The Los Angeles chapter of the American Institute of Architects this year is recognized several SCI-Arc faculty, alumni and trustees with prominent awards conferred at the institute’s annual gala in October. Hosted at the ACE Hotel on Broadway in Downtown Los Angeles, the ceremony incorporated local design and architecture journalists, academic and civic leaders as well as community movers and shakers.
SCI-Arc design faculty Tom Wiscombe, along with alumni Jeff Allsbrook (M.Arch ‘95) and Yianna Bouyioukou (B.Arch 01), crossed the stage to receive the institute’s prestigious 2014 Next LA Awards for unbuilt work. Wiscombe was recognized for his design of the Kinmen Passenger Service Center in Taiwan. Allsbrook and partner Sylvia Kuhle were recognized for their design of the garden-wrapped Salford Meadows Bridge, while Bouyioukou received an award for her Innovative Bioclimatic European School Complex.
Tom Wiscombe’s proposal for the Kinmen Passenger Service Center, Taiwan
Built work such as the Pico House designed by alumna Angela Brooks (M.Arch ‘91) and partner Lawrence Scarpa of Brooks+Scarpa received a 2014 AIA LA Design Awards. Additional alumni recognized with AIA LA Design Awards include Christof Jantzen (M.Arch ‘89) of Studio Jantzen for the City of Santa Monica Parking Structure #6, Miriam Mulder (M.Arch ‘83) of the City of Santa Monica for the Tongva Park + Ken Gensler Square developed together with James Corner Field Operations and Frederick Fischer & Partners; and Kevin Wronske (B.Arch ‘02) for his design of the Buzz Court apartment complex in the Silver Lake neighborhood of Los Angeles. Alumna Jennifer Marmon (M.Arch ‘01) of Platform for Architecture + Research received AIA LA’s coveted Emerging Practice Award.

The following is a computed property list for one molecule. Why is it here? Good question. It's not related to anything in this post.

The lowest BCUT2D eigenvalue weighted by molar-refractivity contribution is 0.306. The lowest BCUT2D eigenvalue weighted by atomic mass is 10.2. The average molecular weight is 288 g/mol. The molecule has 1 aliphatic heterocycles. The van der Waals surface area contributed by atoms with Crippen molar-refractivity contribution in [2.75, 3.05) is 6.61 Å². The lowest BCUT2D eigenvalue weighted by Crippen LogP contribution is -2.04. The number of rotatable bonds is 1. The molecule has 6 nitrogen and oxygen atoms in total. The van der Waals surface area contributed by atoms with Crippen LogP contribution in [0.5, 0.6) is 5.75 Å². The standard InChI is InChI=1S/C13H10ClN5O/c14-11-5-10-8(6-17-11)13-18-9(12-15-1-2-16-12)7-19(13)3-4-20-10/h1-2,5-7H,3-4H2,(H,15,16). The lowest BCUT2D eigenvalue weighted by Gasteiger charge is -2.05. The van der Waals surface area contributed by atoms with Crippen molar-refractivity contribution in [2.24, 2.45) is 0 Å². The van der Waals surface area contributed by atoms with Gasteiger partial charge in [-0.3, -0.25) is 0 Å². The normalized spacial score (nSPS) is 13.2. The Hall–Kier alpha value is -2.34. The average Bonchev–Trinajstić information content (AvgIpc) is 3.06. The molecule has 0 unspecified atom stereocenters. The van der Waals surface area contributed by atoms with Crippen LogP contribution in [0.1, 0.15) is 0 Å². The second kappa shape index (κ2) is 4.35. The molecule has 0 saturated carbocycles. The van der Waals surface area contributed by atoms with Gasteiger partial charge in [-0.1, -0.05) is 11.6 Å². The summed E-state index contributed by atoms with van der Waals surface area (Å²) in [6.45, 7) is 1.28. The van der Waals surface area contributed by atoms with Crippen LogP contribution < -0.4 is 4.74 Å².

AIA LA’s 25-Year Award in 2014 went to SCI-Arc trustee Thom Mayne and longtime faculty and honorary trustee Michael Rotondi. Previous 25-year award recipients from SCI-Arc included Director Eric Owen Moss and Frank Gehry.
For a full list of awards and photos of the work, visit the AIA|LA website.
Long-time architect and educator Michael Rotondi received the Richard J. Neutra Medal for Professional Excellence from the College of Environmental Design at Cal Poly Pomona. Awarded annually, the Neutra medal rewards individuals who have dedicated their careers toward researching and developing new environments in which to work, live and play. “Michael Rotondi was selected for his commitment to architectural education, for the concern he shows in his work for society and the environment, and for the inventiveness of his architecture,” says SCI-Arc alumna Sarah Lorenzen (MRD ’04), who serves as associate professor and chair of the Department of Architecture at Cal Poly Pomona.